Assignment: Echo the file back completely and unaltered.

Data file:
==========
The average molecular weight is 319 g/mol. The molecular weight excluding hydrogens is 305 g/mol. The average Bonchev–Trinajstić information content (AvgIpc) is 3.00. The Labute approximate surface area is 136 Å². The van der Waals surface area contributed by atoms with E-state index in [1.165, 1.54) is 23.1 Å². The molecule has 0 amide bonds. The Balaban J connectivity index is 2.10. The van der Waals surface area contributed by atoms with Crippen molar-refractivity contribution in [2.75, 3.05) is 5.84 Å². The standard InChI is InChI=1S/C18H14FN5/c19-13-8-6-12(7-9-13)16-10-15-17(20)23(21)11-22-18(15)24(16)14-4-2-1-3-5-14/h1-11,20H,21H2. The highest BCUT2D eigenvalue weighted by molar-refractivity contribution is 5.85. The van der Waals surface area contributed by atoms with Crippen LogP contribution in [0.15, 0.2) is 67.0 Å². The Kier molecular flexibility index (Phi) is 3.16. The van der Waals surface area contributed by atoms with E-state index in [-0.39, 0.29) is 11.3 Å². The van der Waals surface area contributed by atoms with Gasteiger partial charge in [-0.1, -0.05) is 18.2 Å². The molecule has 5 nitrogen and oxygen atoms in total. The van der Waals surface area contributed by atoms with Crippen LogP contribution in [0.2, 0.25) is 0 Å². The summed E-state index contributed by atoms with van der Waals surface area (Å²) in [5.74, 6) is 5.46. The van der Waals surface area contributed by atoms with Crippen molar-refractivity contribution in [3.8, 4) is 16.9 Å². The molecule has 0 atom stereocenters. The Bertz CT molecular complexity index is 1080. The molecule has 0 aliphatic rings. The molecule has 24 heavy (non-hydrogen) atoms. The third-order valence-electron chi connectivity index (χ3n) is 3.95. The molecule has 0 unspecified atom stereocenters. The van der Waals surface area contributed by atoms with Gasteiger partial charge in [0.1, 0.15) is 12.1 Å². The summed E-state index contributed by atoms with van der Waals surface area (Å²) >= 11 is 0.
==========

The average molecular weight is 319 g/mol. The molecular weight excluding hydrogens is 305 g/mol. The average Bonchev–Trinajstić information content (AvgIpc) is 3.00. The Labute approximate surface area is 136 Å². The van der Waals surface area contributed by atoms with E-state index in [1.165, 1.54) is 23.1 Å². The molecule has 0 amide bonds. The Balaban J connectivity index is 2.10. The van der Waals surface area contributed by atoms with Crippen molar-refractivity contribution in [2.75, 3.05) is 5.84 Å². The standard InChI is InChI=1S/C18H14FN5/c19-13-8-6-12(7-9-13)16-10-15-17(20)23(21)11-22-18(15)24(16)14-4-2-1-3-5-14/h1-11,20H,21H2. The highest BCUT2D eigenvalue weighted by molar-refractivity contribution is 5.85. The van der Waals surface area contributed by atoms with Crippen LogP contribution in [0.15, 0.2) is 67.0 Å². The Kier molecular flexibility index (Phi) is 3.16. The van der Waals surface area contributed by atoms with E-state index in [-0.39, 0.29) is 11.3 Å². The van der Waals surface area contributed by atoms with Gasteiger partial charge in [-0.1, -0.05) is 18.2 Å². The molecule has 5 nitrogen and oxygen atoms in total. The van der Waals surface area contributed by atoms with Crippen LogP contribution in [0.2, 0.25) is 0 Å². The summed E-state index contributed by atoms with van der Waals surface area (Å²) in [5.74, 6) is 5.46. The van der Waals surface area contributed by atoms with Crippen molar-refractivity contribution in [3.8, 4) is 16.9 Å². The molecule has 0 atom stereocenters. The Bertz CT molecular complexity index is 1080. The molecule has 0 aliphatic rings. The molecule has 24 heavy (non-hydrogen) atoms. The third-order valence-electron chi connectivity index (χ3n) is 3.95. The molecule has 0 unspecified atom stereocenters. The van der Waals surface area contributed by atoms with Gasteiger partial charge in [0.1, 0.15) is 12.1 Å². The summed E-state index contributed by atoms with van der Waals surface area (Å²) >= 11 is 0.